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Jones To Pull No Punches In Pursuit Of UK Corporate Tax Reform

by Robert Lee, Tax-News.com, London

09 July 2007


Britain's new Trade and Industry Minister Sir Digby Jones has promised "not to take any prisoners" in his pursuit of a simpler and lower tax corporate tax regime for business operating in the UK.

Sir Digby told the Daily Telegraph in one of his first interviews since his surprise appointment by Prime Minister Gordon Brown that: "If I'm overseas, banging the drum for Britain, and they tell me they are worried about our rate of tax, I can promise you as soon as the wheels hit the tarmac in the UK I will be over to Number 11 to tell (Chancellor of the Exchequer) Alistair Darling."

The appointment of Jones to the Labour government has raised many eyebrows, since he was a frequent and outspoken critic of Gordon Brown's tax and economic policies in his former role as director general of the Confederation of British Industry, when Brown was Chancellor. He also accused former Prime Minister Tony Blair's government of being “in thrall to the unions". Nevertheless Jones, having accepted a Labour peerage, will take a seat in the House of Lords and has been given the task of overseeing government's buisness and tax polices.

Jones has not become a member of the Labour Party itself, and has even refused to reveal whether he would vote for the Labour Party in the next election, telling BBC Radio 4's Today programme that: “How I vote is going to be my business, in private."

He went on to tell the programme: "What I do know is I will take the Labour whip in the House of Lords. I am delighted to get the chance to put business, wealth creation and job creation right in the middle of the decision-making and policy formulation of the Government."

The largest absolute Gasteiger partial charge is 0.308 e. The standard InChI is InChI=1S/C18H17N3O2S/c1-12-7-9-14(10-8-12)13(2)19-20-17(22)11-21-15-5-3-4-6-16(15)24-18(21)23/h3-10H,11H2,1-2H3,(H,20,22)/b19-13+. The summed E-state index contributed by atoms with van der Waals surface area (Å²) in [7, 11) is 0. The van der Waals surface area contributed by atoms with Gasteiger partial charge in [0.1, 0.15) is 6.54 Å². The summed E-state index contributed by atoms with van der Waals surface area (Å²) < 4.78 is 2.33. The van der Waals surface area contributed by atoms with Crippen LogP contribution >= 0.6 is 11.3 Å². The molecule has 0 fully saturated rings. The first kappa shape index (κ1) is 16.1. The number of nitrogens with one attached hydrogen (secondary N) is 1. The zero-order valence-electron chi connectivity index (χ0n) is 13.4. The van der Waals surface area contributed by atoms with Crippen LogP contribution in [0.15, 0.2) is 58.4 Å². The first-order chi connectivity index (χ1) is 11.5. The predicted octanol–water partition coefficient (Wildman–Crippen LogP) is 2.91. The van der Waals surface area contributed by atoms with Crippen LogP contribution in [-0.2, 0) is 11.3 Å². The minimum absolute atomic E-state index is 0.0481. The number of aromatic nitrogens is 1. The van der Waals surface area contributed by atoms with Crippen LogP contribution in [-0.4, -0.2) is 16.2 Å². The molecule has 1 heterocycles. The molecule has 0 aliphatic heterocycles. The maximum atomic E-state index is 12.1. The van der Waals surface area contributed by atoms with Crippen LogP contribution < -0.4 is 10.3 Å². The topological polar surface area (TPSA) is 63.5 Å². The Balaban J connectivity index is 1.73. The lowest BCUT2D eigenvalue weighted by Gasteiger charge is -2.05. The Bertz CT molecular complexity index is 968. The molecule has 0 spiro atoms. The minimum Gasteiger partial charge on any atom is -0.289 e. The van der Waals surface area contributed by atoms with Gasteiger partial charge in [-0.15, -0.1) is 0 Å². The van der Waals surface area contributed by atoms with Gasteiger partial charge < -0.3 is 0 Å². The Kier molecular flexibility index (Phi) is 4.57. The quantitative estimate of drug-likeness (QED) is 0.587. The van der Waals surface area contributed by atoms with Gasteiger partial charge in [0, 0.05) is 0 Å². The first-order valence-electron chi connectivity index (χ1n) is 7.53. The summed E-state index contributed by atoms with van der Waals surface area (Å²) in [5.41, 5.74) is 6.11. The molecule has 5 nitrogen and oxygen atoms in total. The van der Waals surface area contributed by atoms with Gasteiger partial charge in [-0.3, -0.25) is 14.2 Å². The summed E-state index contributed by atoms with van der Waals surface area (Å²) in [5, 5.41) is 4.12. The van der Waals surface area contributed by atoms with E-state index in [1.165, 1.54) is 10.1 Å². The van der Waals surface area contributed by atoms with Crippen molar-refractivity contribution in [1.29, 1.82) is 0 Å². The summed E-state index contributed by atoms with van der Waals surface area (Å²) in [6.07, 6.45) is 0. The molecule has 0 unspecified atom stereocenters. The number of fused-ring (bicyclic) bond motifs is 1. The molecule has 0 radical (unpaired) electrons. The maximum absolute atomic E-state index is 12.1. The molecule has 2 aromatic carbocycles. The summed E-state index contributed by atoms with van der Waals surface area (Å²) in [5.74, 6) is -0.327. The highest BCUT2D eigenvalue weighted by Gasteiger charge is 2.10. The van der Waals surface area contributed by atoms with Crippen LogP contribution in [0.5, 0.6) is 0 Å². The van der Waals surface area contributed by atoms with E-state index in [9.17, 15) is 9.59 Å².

While Jones's comments to the Telegraph are unlikely to make him many friends in Whitehall, he believes that his unique perspective as an outsider whilst serving in the government will enable him not to get bogged down by party politics in putting across his arguments.

"I won't be taking any prisoners in this new role," he told the Telegraph. "You can do that if you're coming in from outside like me. We have access to Number 10 and Number 11 and I can make these points very forcefully."

One area of tax policy that Jones said he would be keen to see changes in was local tax breaks granted by Regional Development Agencies (RDAs) to foreign companies, a policy he derided as "tax bungs" with little economic benefit.

"I'd like a very good look at that. If you get a company that only comes to a particular region because it is incentivised to do so you've got to ask serious questions about whether they would be there if that incentive wasn't there - not just because of a tax bung, frankly," he observed.

Another priority for Jones is to ensure that the UK's flexible labour market is maintained, and he pledged to be relentless in the pursuit of cutting red tape, particularly for high value-added industries which have become a significant pillar upon which the UK economy now rests. "That's somewhere we must not in any way put any more regulation at all," he concluded.


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